This article has an erratum: [https://doi.org/10.1051/0004-6361:20078436e]
Volume 476, Number 3, December IV 2007
|Page(s)||1401 - 1409|
|Section||Celestial mechanics and astrometry|
|Published online||23 October 2007|
Accurate early positions for Swift GRBs: enhancing X-ray positions with UVOT astrometry
Department of Physics and Astronomy, University of Leicester, LE1 7RH, UK e-mail: firstname.lastname@example.org
2 Mullard Space Science Laboratory, Department of Space and Climate Physics, University College London, Holmbury St. Mary, Dorking, Surrey, RH5 6NT, UK
3 NASA Goddard Space Flight Center, Greenbelt, MD 20771, USA
4 Pennsylvania State University, University Park, PA 16802, USA
5 INAF-Osservatorio Astronomica di Brera, via Bianchi 46, 23807 Merate (Lc), Italy
6 ASI Science Data Center, via Galileo Galilei, 00044 Frascati, Italy
7 Universities Space Research Association, 10211 Wincopin Circle, Suite 500, Columbia, MD 21044-3432, USA
Accepted: 13 October 2007
The Swift Gamma Ray Burst satellite routinely provides prompt positions for GRBs and their afterglows on timescales of a few hundred seconds. However, with a pointing accuracy of only a few arcminutes, and a systematic uncertainty on the star-tracker solutions to the World Coordinate System of 3–4 arcsec, the precision of the early XRT positions is limited to 3–4 arcsec at best. This is significant because operationally, the XRT detects >95% of all GRBs, while the UVOT detects only the optically brightest bursts, ~30% of all bursts detected by BAT; thus early and accurate XRT positions are important because for the majority of bursts they provide the best available information for the initial ground-based follow-up campaigns. Here we describe an autonomous way of producing more accurate prompt XRT positions for GRBs and their afterglows, based on UVOT astrometry and a detailed mapping between the XRT and UVOT detectors. The latter significantly reduces the dominant systematic error – the star-tracker solution to the World Coordinate System. This technique, which is limited to times when there is significant overlap between UVOT and XRT PC-mode data, provides a factor of 2 improvement in the localisation of XRT refined positions on timescales of less than a few hours. Furthermore, the accuracy achieved is superior to astrometrically corrected XRT PC mode images at early times (for up to 24 h), for the majority of bursts, and is comparable to the accuracy achieved by astrometrically corrected X-ray positions based on deep XRT PC-mode imaging at later times.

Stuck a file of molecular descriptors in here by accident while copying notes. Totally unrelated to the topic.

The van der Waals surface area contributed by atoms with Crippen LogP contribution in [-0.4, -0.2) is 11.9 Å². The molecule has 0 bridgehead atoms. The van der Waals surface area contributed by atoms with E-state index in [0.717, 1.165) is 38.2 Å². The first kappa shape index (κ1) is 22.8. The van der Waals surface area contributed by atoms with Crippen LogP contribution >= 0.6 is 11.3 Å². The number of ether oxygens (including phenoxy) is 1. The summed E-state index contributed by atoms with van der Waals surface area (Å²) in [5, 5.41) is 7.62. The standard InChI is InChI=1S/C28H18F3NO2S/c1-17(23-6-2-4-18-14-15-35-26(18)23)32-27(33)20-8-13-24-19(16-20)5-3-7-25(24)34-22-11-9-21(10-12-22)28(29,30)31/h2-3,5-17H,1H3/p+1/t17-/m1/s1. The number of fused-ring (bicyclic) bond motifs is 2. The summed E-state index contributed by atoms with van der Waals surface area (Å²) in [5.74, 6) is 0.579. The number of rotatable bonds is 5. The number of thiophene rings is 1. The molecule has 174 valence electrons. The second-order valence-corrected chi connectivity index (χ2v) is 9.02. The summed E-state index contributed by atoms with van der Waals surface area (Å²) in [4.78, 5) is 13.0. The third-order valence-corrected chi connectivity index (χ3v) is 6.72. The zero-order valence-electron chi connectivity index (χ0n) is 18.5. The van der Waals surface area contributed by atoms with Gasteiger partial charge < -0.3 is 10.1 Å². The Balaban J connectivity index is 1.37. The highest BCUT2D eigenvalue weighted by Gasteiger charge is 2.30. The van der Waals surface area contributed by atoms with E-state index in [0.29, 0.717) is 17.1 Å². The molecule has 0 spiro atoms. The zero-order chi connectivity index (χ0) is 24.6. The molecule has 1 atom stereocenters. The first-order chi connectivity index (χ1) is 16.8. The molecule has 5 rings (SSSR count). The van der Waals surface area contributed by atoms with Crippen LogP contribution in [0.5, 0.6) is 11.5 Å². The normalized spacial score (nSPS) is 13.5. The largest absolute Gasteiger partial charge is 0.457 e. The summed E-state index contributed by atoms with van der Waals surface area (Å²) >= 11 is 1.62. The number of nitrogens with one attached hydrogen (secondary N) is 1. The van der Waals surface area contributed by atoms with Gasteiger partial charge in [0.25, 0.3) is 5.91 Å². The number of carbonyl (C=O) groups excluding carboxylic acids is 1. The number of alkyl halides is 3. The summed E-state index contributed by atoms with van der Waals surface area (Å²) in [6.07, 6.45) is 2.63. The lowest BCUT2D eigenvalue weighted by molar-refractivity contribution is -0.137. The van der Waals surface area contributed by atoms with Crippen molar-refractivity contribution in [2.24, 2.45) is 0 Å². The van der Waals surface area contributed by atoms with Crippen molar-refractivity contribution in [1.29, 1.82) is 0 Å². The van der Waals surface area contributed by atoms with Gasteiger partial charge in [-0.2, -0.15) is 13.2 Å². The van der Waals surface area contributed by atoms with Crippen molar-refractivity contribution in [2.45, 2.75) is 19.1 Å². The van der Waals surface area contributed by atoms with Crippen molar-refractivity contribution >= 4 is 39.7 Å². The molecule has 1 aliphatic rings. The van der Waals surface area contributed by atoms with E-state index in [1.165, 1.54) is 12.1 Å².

Key words: gamma ray: bursts / astrometry
© ESO, 2007
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